Another low-maintenance part of looking after an aloe vera plant is that they require very little feeding. Similar to caring for a Venus flytrap, aloe vera plants don't need too much external interference or added nutrients. 

"You should only be sparse feeding with weak plant food. Aloe vera only needs to be fed at the most every couple of months from April to September," explains Petar. 

We'd advise using a houseplant feed and diluting it with a significant amount of water, over fertilising can lead to a diseased and or mouldy plant. We recommend this Baby Bio houseplant food from Amazon for just £1.97 with the current 59% off deal. 

5. Potting

picture of aloe vera out of pot with two terracotta pots behind

(Image credit: Getty Images)

Whilst aloe vera plants can very happily survive outside, for indoor living they'll need a suitable pot and Petar is quick to suggest terracotta. If you already have some in your garden why not clean the terracotta pots and bring them indoors for your aloe?

Petar explains how terracotta is best for allowing excess water to dry out fully in between waterings. He says, "If you don’t have a terracotta pot, get one that has a drainage hole and is the same size as the root ball. A container that’s about as wide as it’s deep will work perfectly."

On the topic of pots, knowing when to repot your plant is an important step in maintaining long-term health and growth. As you may have guessed, the aloe plant rarely needs repotting, in fact, Petar recommends repotting the plant only every two to three years. You can follow our simple guide on how to repot a plant when the time is right. 


How to grow aloe vera indoors vs outdoors

If you're lucky enough to live in a warmer climate and have the room for an outdoor aloe vera plant then there are some care tips you'll need. 

"One of the most important differences when growing an aloe vera indoors is pruning. These plants can grow to 91cm long, so they need pruning if you want to keep them indoors," explains Petar.

It's very different to how you prune a rose bush, as aloes don't need to be pruned regularly. Peter explains that if you regularly cut your plant there's actually a higher chance of killing it. He says, "With each cut, you’re snipping away a lot of the nutrients that the plant needs to stay healthy and nourished. There is also a correct way to prune your aloe plant."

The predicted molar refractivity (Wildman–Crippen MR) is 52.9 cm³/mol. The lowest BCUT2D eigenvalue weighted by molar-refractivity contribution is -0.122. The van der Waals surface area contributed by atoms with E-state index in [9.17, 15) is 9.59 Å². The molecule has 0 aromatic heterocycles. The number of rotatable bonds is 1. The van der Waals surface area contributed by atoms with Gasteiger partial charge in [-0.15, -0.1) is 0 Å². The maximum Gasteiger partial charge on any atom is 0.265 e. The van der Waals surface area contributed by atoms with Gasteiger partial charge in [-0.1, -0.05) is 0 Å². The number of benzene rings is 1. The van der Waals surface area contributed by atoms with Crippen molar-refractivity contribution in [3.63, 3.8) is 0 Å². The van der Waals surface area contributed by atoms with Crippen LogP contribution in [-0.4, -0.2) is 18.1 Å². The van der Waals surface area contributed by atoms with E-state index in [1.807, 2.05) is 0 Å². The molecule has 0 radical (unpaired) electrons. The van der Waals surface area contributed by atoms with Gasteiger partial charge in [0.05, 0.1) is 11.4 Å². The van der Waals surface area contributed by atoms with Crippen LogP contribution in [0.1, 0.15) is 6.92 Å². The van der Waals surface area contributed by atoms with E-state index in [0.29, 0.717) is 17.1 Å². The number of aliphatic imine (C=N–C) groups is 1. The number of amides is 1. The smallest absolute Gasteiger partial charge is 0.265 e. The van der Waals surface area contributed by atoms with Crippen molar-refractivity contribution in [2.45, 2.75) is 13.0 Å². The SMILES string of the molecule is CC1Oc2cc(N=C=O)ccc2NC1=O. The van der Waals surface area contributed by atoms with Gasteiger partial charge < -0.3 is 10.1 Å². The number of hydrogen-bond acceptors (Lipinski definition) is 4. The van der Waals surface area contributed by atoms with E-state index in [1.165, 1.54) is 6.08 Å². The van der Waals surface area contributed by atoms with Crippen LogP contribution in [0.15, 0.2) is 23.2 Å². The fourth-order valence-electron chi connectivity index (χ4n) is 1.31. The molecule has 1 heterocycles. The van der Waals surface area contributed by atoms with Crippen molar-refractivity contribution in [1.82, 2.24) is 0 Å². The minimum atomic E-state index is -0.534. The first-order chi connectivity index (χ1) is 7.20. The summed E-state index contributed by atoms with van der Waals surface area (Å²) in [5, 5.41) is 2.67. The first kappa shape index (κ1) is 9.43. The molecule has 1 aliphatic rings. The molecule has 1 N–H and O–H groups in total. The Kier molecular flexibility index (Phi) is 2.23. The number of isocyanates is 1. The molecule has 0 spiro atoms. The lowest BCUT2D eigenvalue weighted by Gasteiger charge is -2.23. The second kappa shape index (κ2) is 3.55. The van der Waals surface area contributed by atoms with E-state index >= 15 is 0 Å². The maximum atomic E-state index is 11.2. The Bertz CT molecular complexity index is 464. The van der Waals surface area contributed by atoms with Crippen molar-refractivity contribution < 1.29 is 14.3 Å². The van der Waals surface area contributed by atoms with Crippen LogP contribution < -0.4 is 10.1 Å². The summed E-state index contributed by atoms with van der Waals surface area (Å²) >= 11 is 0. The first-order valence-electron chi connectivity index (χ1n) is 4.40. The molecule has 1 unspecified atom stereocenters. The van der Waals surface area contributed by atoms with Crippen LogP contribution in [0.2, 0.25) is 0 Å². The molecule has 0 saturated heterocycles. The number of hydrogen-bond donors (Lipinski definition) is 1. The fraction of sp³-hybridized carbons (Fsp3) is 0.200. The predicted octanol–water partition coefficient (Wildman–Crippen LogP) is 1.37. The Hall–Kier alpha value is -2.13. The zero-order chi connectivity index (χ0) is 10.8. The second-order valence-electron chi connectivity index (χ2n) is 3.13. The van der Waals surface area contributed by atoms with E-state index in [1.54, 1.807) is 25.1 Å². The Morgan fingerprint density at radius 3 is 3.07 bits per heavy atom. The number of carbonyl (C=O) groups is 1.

Only cut away dead or drying leaves, those that are discoloured, dried or shrivelled up are the only ones which should be removed. If you want to harvest the plant to collect its soothing gel then you'll need to take more precautions. 

picture of aloe vera in a garden

(Image credit: Getty Images)

How to harvest aloe vera

Aloe vera plants aren't just good for being a houseplant that helps with condensation, their flesh has healing powers both for your skin and your digestion. So whilst you may be tentative about cutting it, harvesting the plant's leaves is part of the advantage of growing the plant. 

Firstly ensure you have disinfected your shears or sharp kitchen knife, this will stop any disease from spreading to your plant. From there it's extremely simple says Georgina, "Simply nip the most mature leaves close to the base. The gel can be extracted for various uses, including skincare and medicinal purposes. Be sure not to harvest the aloe vera too frequently, otherwise, you run the risk of stunting the plant's growth."

So whilst it is a great houseplant for your kitchen, don't forget to reap the other rewards too.

Now you know how to care for an aloe vera plant, why not keep up to date with how to care for a peace lily? They're another low-maintenance plant but are very impressive plants once they bloom.

Emily Smith
Digital lifestyle writer

Emily joined woman&home as a staff writer after finishing her MA in Magazine Journalism from City University in 2023. After writing various health and news content, she now specialises in lifestyle and home writing where she covers all things cleaning, interiors and homeowning.